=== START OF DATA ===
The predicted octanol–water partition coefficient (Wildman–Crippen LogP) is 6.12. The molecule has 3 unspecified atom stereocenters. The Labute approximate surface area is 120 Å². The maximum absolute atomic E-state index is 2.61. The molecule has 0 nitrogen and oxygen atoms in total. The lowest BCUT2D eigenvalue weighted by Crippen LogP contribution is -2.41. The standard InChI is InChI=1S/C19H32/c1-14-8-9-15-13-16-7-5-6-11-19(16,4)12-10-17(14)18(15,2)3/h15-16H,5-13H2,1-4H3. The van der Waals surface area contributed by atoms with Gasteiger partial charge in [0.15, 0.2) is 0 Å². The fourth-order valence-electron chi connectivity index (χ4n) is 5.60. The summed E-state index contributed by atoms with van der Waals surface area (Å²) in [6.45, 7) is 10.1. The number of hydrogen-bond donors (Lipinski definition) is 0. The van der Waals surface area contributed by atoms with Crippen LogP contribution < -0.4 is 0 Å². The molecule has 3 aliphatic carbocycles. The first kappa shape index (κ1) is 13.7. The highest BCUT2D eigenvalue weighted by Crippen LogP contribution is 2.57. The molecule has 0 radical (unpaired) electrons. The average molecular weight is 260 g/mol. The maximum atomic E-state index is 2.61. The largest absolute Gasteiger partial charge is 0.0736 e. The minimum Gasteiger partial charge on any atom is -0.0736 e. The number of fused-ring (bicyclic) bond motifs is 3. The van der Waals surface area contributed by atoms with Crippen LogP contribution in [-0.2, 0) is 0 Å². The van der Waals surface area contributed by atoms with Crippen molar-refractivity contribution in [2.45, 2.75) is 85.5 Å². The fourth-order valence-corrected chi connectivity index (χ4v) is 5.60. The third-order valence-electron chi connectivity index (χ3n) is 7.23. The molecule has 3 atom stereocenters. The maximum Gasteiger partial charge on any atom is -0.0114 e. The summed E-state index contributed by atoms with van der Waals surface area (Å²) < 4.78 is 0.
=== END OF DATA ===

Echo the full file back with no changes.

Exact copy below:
The predicted octanol–water partition coefficient (Wildman–Crippen LogP) is 6.12. The molecule has 3 unspecified atom stereocenters. The Labute approximate surface area is 120 Å². The maximum absolute atomic E-state index is 2.61. The molecule has 0 nitrogen and oxygen atoms in total. The lowest BCUT2D eigenvalue weighted by Crippen LogP contribution is -2.41. The standard InChI is InChI=1S/C19H32/c1-14-8-9-15-13-16-7-5-6-11-19(16,4)12-10-17(14)18(15,2)3/h15-16H,5-13H2,1-4H3. The van der Waals surface area contributed by atoms with Gasteiger partial charge in [0.15, 0.2) is 0 Å². The fourth-order valence-electron chi connectivity index (χ4n) is 5.60. The summed E-state index contributed by atoms with van der Waals surface area (Å²) in [6.45, 7) is 10.1. The number of hydrogen-bond donors (Lipinski definition) is 0. The van der Waals surface area contributed by atoms with Crippen LogP contribution < -0.4 is 0 Å². The molecule has 3 aliphatic carbocycles. The first kappa shape index (κ1) is 13.7. The highest BCUT2D eigenvalue weighted by Crippen LogP contribution is 2.57. The molecule has 0 radical (unpaired) electrons. The average molecular weight is 260 g/mol. The maximum atomic E-state index is 2.61. The largest absolute Gasteiger partial charge is 0.0736 e. The minimum Gasteiger partial charge on any atom is -0.0736 e. The number of fused-ring (bicyclic) bond motifs is 3. The van der Waals surface area contributed by atoms with Crippen LogP contribution in [-0.2, 0) is 0 Å². The van der Waals surface area contributed by atoms with Crippen molar-refractivity contribution in [2.45, 2.75) is 85.5 Å². The fourth-order valence-corrected chi connectivity index (χ4v) is 5.60. The third-order valence-electron chi connectivity index (χ3n) is 7.23. The molecule has 3 atom stereocenters. The maximum Gasteiger partial charge on any atom is -0.0114 e. The summed E-state index contributed by atoms with van der Waals surface area (Å²) < 4.78 is 0.